HALF a century on and Porsche channels the purposeful vibe of its 911 T from 1968 in the newly released 718 T versions of the Boxster and Cayman.
Porsche’s current pair of two-seat sport models fuses together a turbocharged, 296hp, 380Nm, 2.0-liter flat-four engine with a host of performance items like 20-inch wheels, a chassis lower by 20 millimeters, a six-speed manual gearbox with a short-shift lever (Porsche’s dual-clutch PDK is an option), the car maker’s Sport Chrono package, torque-vectoring, and a mechanical locking rear differential.
Along with these enhancements, Porsche pares down the Boxster’s and the Cayman’s cabins by deleting some furniture; fabric door pulls replace bulky handles, and the sport seats only get two-way power adjustments. Also gone is the Porsche Communication Management module, with a storage compartment taking its place. This infotainment system can still be ordered should a customer wants to, but take note; Porsche explained it took the system out to negate the added weight brought about by its installation of a gasoline particulate filter for the engine.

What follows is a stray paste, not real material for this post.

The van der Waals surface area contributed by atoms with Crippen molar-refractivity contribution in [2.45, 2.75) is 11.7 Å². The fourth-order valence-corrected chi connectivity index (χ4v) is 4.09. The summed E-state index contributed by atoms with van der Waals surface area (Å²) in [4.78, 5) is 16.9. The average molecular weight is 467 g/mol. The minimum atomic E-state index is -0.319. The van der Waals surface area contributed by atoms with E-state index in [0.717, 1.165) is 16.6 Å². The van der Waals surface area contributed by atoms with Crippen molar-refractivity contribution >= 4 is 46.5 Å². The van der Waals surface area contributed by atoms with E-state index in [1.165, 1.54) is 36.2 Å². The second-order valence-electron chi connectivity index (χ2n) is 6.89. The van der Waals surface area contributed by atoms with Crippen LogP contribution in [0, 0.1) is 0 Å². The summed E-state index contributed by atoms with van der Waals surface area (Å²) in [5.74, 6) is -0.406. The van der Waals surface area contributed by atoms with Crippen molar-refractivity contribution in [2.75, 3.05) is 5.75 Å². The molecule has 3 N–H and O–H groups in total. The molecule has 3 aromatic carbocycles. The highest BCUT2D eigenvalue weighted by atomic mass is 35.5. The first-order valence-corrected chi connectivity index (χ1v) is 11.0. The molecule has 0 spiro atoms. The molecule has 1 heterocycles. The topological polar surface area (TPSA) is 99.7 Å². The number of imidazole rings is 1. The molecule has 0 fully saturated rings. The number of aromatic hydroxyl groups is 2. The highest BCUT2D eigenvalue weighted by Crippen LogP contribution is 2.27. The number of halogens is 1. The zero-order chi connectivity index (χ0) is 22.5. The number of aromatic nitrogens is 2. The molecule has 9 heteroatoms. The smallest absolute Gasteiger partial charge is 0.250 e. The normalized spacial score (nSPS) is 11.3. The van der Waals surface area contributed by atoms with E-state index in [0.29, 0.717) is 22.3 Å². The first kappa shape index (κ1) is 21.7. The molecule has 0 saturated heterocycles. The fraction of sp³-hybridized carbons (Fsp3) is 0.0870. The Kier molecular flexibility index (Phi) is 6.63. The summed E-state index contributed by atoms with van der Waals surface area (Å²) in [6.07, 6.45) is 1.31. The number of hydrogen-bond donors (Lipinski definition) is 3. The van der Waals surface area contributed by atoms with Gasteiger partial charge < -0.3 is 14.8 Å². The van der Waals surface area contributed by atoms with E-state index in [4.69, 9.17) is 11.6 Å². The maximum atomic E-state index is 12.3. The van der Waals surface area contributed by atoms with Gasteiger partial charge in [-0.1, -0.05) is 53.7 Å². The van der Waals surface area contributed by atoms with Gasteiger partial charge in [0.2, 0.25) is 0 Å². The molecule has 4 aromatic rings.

Marking out the exterior of the 718 T Boxster and Cayman are (besides the 20-inch gray wheels and lowered ride height) gray mirror shells; centrally mounted sport exhaust with black, twin tailpipes; and “718 Boxster T” or “718 Cayman T” logos. Paintjobs offered are Indian Red, Racing Yellow, Carrera White, Deep Black, and GT Silver. Lava Orange and Miami Blue are offered as special options.
Porsche said the 718 T Boxster and Cayman, which weigh 1,350 kilograms (when equipped with the manual transmission), has a power-to-weight ratio of 4.5 kg/hp, allowing it to accelerate from rest to 100kph in 5.1 seconds and a top speed of 275kph. The cars’ standard Sport Chrono package offers Normal, Sport, Sport Plus and Individual driving modes, selectable through a switch on the steering wheel. Porsche explained Sport and Sport Plus modes make the cars quicker to respond to throttle inputs, while Sport Plus mode also alters the settings of the Porsche Active Suspension Management and Porsche Active Drivetrain Mounts (PADM), which keep the cars flat during high-speed cornering. The PADM system, added the car maker, minimizes vibrations in the engine and gearbox area, as well as reduces the movements that could affect driving dynamics.
So, while the “T” in the 911 T, as well as in other Porsches since, stood for “Touring,” the tag in the 718 T translates to a more dynamic, purer form of driving performance.